I love going to sew-ins and retreats! But what to bring? Aside from the obvious and usual things, I thought I would post a few of my favorite retreat/sew in helpers.

I already talked about my portable ironing board. That is a must for me! To go with that I have a Panasonic cordless iron. What I love about this iron is it comes in a caddy with a lid. You can put your still-hot iron back in the caddy, close the lid, and take it home without waiting for the iron to cool down. No worries about melting anything in your car on the way home!

If you have back problems, like me, and you arrive ready for a full day of sewing, only to see that your chair is a metal folding one, you might want to cry a little. Some people bring own chair and table, but knowing me I would probably tweak my back carrying them or wrangling them into my car.

Instead, I sit on an inflatable disc (a “Dyna Disc“) that is only partially inflated. It gives some cushioning, but it also shifts my weight around often so I don’t get as stiff and sore after a whole day of sewing in exactly the same position. It has a nubbly side underneath so it doesn’t slip around on the chair. I have sewn for almost 12 hours in a day sitting on this thing and barely been sore! If you are more frugal, a simple cushion to sit on will also help a lot.

Things to bring to a quilt retreatThings to bring to a quilt retreat


This next thing I probably wouldn’t bother bringing to a quick sew-in, but for a retreat I might. I like having a little step stool for my foot pedal to prevent sciatic pain in my back and right leg. I used to have one that was a tiny bench (below left), but then I found a much larger, sturdier, and angled one at a rummage sale earlier this year (below right). If you or someone you know is handy, you could probably make one like this, too.

Also, I taped a piece of non-skid liner to the bottom of my foot pedal so it doesn’t slip around.

I would also recommend bringing a couple of buckets or bins–one for threads etc. and one for scraps to keep your workspace tidier. At the last retreat I went went to, it was the first project I made. It was really nice to have a quick finish that I could then enjoy all weekend. These fold almost flat when empty. Mine is similar to Amanda Jean’s thread catcher. Super easy, super quick, and stands up by itself if you use interfacing.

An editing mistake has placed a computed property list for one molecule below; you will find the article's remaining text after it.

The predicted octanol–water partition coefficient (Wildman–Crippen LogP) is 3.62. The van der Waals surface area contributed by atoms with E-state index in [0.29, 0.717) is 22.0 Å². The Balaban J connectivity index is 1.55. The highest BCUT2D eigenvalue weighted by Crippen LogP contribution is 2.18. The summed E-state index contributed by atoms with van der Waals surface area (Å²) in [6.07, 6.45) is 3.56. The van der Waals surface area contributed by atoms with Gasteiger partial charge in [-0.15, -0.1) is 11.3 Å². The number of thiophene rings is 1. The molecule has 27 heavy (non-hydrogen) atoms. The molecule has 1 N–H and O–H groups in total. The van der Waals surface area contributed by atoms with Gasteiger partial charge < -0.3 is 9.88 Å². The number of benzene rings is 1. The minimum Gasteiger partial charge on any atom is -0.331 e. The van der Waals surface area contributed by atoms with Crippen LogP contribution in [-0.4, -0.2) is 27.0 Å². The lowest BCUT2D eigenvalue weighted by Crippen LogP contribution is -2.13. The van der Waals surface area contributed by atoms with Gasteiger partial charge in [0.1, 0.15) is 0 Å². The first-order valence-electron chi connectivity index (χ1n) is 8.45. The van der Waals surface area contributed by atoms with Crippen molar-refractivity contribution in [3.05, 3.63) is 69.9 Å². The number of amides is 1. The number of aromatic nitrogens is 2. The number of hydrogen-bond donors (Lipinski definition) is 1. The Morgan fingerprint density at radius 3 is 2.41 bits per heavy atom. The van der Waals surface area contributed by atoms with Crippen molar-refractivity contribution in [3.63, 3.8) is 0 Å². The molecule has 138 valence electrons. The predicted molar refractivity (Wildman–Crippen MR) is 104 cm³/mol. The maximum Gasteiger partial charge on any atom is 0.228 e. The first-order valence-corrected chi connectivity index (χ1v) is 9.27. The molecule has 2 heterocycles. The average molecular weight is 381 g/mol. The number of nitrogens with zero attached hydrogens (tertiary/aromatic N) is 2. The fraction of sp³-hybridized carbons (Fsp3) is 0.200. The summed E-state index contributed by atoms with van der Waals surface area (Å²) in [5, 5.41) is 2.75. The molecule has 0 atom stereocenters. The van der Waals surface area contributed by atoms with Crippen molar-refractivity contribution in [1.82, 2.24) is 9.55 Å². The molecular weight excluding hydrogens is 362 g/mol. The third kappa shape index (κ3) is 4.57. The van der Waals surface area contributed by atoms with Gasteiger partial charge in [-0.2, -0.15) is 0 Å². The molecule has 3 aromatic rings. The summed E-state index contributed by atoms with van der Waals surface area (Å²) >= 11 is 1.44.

Things to bring to a quilt retreat

If you decide not to bring your own iron and board, something that is very handy is a wooden seam presser, sometimes called a Little Wooden Iron. I picked one up in Duluth this year for about $4 and love it. My fingernails would always get very sore from finger pressing. The frugal alternative is to use a wooden spring clothespin that has been taken apart, but I find this one easier to hold onto. There are very fancy ones and seam rollers, which are also supposed to work well.

Things to bring to a quilt retreat

Something I have found to be invaluable for organizing (and is cheap) is quart and gallon-sized Hefty “Freezer” zip bags. I like the Hefty ones better for organizing stuff because the slide lock is much easier to close. I use quart size bags to organize all my threads and notions, and gallon size to organize blocks, fabrics, or whole projects. I always bring along a few extras to hold scraps etc. for the way back home.

Things to bring to a quilt retreatThings to bring to a quilt retreat

I also invested in a smaller cutting mat (12″ x 18″, which was very cheap with a coupon from Jo-Ann’s) that I put beside my machine. It fits on almost any table and that way I don’t have to get up to trim things. I wound up liking it so much it now lives beside my machine at all times. Since I try to pre-cut pretty much all my projects before I go to a retreat, it is really all I need.

Things to bring to a quilt retreat

And, one last thing I love to have is one or more portable design boards. These are washable and durable, and very handy for a complicated quilt. Download my free pattern for these cute design boards here.

Design boards allow you to lay out your block or project to audition fabrics and colors before you start sewing. They also help you keep all the pieces of a block facing the correct way as you sew and press. This is great in a social situation where it’s so easy to not be paying attention to which way things are supposed to be sewn together!